Yilala Denebo

Our house was built on a hill top. Sitting under the two big rocks a few meters from the front door, we could see the small valley of which most was our land. My cousin and I used to spend a lot of time here dreaming about the future. Where we would build the dam to capture the runoff from the heavy August rain; how we would terrace the slope to prevent erosion; where we would build the school, the clinic........ what to plant , where to sell it and for how much. We did not consider the time spent under those two rocks as a waste but a preliminary study of the future. Besides, we had to have some secluded place away from the eyes of our parents to smoke our Nayala.

It was one such beautiful morning tailor-made for day dreaming. We smoked, planted, irrigated, harvested, sold and became rich. We did everything that one can do sitting under a rock. And then as if we were tired of our own dreams, we became quite. The air became still and real silence descended upon Minjar.

It is very hard to explain what a noise free atmosphere would feel like to city folks. One really will have to be in a place like Minjar where the sky is free of airplanes the ground free of any modern equipments - save my uncle's flower mill ten miles away. I don't want to say it was frightening, only because we were used to that kind of silence.

Suddenly we heard some faint sound coming from the other end of the valley. We fixed our ears in the direction of the sound and momentarily stopped breathing. If some one had been observing us, we would probably have resembled antelopes frightened by an approaching danger. The sound grew louder and louder. People were singing and dancing. We could even see the dust stumped by their feet rising through the air. At first we thought it was a wedding; but as they came closer we realized it was a funeral procession; a 'musho' called 'Yilala Denebo' .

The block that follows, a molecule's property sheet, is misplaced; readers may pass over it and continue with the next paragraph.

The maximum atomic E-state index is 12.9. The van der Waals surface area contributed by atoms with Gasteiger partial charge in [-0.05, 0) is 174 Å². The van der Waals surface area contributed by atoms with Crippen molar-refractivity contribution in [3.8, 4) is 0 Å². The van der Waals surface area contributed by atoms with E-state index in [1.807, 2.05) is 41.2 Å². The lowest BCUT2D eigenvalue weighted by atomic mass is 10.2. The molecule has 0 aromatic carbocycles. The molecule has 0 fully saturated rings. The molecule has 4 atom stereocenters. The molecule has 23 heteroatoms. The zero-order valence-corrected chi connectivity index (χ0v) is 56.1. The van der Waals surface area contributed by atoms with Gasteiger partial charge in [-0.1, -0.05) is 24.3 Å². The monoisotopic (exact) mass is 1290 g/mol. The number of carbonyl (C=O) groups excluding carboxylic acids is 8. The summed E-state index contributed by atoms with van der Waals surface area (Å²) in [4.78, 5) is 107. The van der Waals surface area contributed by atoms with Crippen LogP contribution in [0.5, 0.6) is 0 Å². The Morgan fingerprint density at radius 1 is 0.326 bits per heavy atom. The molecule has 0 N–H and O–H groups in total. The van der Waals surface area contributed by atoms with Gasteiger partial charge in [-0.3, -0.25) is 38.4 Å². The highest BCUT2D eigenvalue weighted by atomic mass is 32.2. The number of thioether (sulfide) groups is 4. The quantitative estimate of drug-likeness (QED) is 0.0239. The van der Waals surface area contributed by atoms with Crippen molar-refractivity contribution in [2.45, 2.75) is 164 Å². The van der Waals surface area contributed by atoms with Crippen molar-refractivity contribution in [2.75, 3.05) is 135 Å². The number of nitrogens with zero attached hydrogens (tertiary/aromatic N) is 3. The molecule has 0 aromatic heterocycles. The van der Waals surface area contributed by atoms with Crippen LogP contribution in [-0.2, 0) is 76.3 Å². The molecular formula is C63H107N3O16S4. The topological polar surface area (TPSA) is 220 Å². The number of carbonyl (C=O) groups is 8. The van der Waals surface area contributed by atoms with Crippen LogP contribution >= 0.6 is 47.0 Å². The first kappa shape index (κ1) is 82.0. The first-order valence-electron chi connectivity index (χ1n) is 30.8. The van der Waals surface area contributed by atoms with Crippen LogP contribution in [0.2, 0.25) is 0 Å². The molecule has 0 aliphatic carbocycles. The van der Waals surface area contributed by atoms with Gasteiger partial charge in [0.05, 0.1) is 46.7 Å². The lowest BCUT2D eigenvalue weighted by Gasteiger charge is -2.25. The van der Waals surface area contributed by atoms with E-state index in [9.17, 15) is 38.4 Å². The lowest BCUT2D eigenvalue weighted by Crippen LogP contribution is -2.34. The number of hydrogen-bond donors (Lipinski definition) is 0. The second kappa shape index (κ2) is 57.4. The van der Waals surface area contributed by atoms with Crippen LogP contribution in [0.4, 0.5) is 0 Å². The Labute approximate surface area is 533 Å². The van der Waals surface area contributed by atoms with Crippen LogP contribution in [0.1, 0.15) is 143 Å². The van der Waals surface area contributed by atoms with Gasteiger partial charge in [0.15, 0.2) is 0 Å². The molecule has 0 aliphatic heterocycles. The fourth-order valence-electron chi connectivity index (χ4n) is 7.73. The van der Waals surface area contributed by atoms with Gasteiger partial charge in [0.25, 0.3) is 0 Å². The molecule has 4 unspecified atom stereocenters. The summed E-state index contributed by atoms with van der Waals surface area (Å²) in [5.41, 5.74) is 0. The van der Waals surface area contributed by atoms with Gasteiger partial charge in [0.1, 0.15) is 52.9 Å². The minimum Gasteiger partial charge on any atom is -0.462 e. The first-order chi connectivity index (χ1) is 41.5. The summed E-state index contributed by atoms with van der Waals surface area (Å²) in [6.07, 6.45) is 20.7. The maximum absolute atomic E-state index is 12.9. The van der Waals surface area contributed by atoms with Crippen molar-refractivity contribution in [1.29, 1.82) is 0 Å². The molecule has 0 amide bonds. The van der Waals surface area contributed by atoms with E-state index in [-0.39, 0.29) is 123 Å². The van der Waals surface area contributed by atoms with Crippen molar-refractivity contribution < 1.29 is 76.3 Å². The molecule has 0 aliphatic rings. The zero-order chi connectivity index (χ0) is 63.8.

I never knew what those words mean; I never really cared to; for I always wanted 'Yilala Denebo' to mean the embodiment of the soul of a Minjare not some trivial phrase. It is like what Langston Hughes must have felt when he wrote 'My People'.

Beautiful,also, is the sun.

Beautiful, also, are the souls of my people.

The sound and the mourners exited the small valley in the same manner they entered it. And we were back to the blue silent sky of Minjar.

The following poem called ... what else but 'Yilala Denebo' was written that night. The tune is very similar to 'Ihm new! logaw shibo'; If possible, sing the first part and after a small pause at the end of the 'musho' read the rest of the poem. The poems are written in SERA .

Thank you........

Amha Asfaw (AESAMHA@MIZZOU1.missouri.edu)

ylala denebo

ylala hoy, yemanew dimotfor;

ylala hoy! ylala denebo;

ylala hoy, tasro yemifokr;

ylala hoy! ylala denebo;

ylala hoy, hulum new ymiyawqew;

ylala hoy! ylala denebo;

ylala hoy, yeziya yejegna new;

ylala hoy! ylala denebo.

Indya new yemnjar geberE siyaleqs,

yewedajun resa sixeN,

wegenun wedafer simels;

begeberE Igru siCefr,

Irem Irem sil merEtu;

kereqet lemiyayu,

kereqet lemimeleketu;

ymeslacew yhonal,

des blot yemizefn;

yhE geberE hzb sikefaw,

yhE geberE hzb siyazn.


amha asfaw

mnjar - wrgEca 1973 GC